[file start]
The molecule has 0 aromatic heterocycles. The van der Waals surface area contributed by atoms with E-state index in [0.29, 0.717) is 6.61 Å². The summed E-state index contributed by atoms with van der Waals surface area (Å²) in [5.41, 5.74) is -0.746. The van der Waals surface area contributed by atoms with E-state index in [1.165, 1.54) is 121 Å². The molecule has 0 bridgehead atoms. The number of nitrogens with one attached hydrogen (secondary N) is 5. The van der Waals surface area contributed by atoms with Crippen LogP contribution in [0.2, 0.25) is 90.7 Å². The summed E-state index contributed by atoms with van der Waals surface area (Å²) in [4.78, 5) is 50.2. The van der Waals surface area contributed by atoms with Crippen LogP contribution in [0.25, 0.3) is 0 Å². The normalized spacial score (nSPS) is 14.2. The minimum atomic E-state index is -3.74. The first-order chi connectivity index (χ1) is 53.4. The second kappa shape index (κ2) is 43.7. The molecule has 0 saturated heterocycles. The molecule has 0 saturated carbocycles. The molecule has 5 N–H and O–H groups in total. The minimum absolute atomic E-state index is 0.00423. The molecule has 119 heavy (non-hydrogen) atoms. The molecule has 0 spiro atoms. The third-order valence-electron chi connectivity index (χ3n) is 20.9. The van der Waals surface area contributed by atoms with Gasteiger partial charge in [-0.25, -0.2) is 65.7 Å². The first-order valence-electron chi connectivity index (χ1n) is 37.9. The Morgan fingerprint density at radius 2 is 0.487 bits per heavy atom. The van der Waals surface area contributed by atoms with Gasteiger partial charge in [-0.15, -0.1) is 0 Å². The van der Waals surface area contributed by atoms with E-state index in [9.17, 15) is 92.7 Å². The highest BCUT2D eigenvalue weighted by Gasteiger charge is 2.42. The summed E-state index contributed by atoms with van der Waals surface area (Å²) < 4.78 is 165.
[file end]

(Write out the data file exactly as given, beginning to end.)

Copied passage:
The molecule has 0 aromatic heterocycles. The van der Waals surface area contributed by atoms with E-state index in [0.29, 0.717) is 6.61 Å². The summed E-state index contributed by atoms with van der Waals surface area (Å²) in [5.41, 5.74) is -0.746. The van der Waals surface area contributed by atoms with E-state index in [1.165, 1.54) is 121 Å². The molecule has 0 bridgehead atoms. The number of nitrogens with one attached hydrogen (secondary N) is 5. The van der Waals surface area contributed by atoms with Crippen LogP contribution in [0.2, 0.25) is 90.7 Å². The summed E-state index contributed by atoms with van der Waals surface area (Å²) in [4.78, 5) is 50.2. The van der Waals surface area contributed by atoms with Crippen LogP contribution in [0.25, 0.3) is 0 Å². The normalized spacial score (nSPS) is 14.2. The minimum atomic E-state index is -3.74. The first-order chi connectivity index (χ1) is 53.4. The second kappa shape index (κ2) is 43.7. The molecule has 0 saturated heterocycles. The molecule has 0 saturated carbocycles. The molecule has 5 N–H and O–H groups in total. The minimum absolute atomic E-state index is 0.00423. The molecule has 119 heavy (non-hydrogen) atoms. The molecule has 0 spiro atoms. The third-order valence-electron chi connectivity index (χ3n) is 20.9. The van der Waals surface area contributed by atoms with Gasteiger partial charge in [-0.25, -0.2) is 65.7 Å². The first-order valence-electron chi connectivity index (χ1n) is 37.9. The Morgan fingerprint density at radius 2 is 0.487 bits per heavy atom. The van der Waals surface area contributed by atoms with Gasteiger partial charge in [-0.15, -0.1) is 0 Å². The van der Waals surface area contributed by atoms with E-state index in [9.17, 15) is 92.7 Å². The highest BCUT2D eigenvalue weighted by Gasteiger charge is 2.42. The summed E-state index contributed by atoms with van der Waals surface area (Å²) < 4.78 is 165.